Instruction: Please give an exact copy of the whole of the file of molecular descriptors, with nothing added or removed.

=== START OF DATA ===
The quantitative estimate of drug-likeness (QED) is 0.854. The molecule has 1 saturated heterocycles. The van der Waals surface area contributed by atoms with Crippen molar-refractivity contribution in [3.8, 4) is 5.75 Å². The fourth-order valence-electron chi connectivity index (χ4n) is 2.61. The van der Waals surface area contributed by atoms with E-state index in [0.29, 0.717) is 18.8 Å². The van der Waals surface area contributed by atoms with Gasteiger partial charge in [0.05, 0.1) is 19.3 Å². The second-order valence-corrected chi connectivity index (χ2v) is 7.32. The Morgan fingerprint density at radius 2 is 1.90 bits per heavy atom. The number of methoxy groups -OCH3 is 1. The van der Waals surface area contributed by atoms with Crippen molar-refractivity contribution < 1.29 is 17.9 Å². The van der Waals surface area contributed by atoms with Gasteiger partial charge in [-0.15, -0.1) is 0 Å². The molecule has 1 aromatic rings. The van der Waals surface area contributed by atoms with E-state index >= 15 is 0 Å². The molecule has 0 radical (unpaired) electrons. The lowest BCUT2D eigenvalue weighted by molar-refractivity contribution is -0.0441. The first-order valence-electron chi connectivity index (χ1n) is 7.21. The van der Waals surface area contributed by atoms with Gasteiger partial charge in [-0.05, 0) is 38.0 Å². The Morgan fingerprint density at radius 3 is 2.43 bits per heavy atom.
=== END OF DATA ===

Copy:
The quantitative estimate of drug-likeness (QED) is 0.854. The molecule has 1 saturated heterocycles. The van der Waals surface area contributed by atoms with Crippen molar-refractivity contribution in [3.8, 4) is 5.75 Å². The fourth-order valence-electron chi connectivity index (χ4n) is 2.61. The van der Waals surface area contributed by atoms with E-state index in [0.29, 0.717) is 18.8 Å². The van der Waals surface area contributed by atoms with Gasteiger partial charge in [0.05, 0.1) is 19.3 Å². The second-order valence-corrected chi connectivity index (χ2v) is 7.32. The Morgan fingerprint density at radius 2 is 1.90 bits per heavy atom. The number of methoxy groups -OCH3 is 1. The van der Waals surface area contributed by atoms with Crippen molar-refractivity contribution < 1.29 is 17.9 Å². The van der Waals surface area contributed by atoms with Gasteiger partial charge in [-0.15, -0.1) is 0 Å². The molecule has 1 aromatic rings. The van der Waals surface area contributed by atoms with E-state index >= 15 is 0 Å². The molecule has 0 radical (unpaired) electrons. The lowest BCUT2D eigenvalue weighted by molar-refractivity contribution is -0.0441. The first-order valence-electron chi connectivity index (χ1n) is 7.21. The van der Waals surface area contributed by atoms with Gasteiger partial charge in [-0.05, 0) is 38.0 Å². The Morgan fingerprint density at radius 3 is 2.43 bits per heavy atom.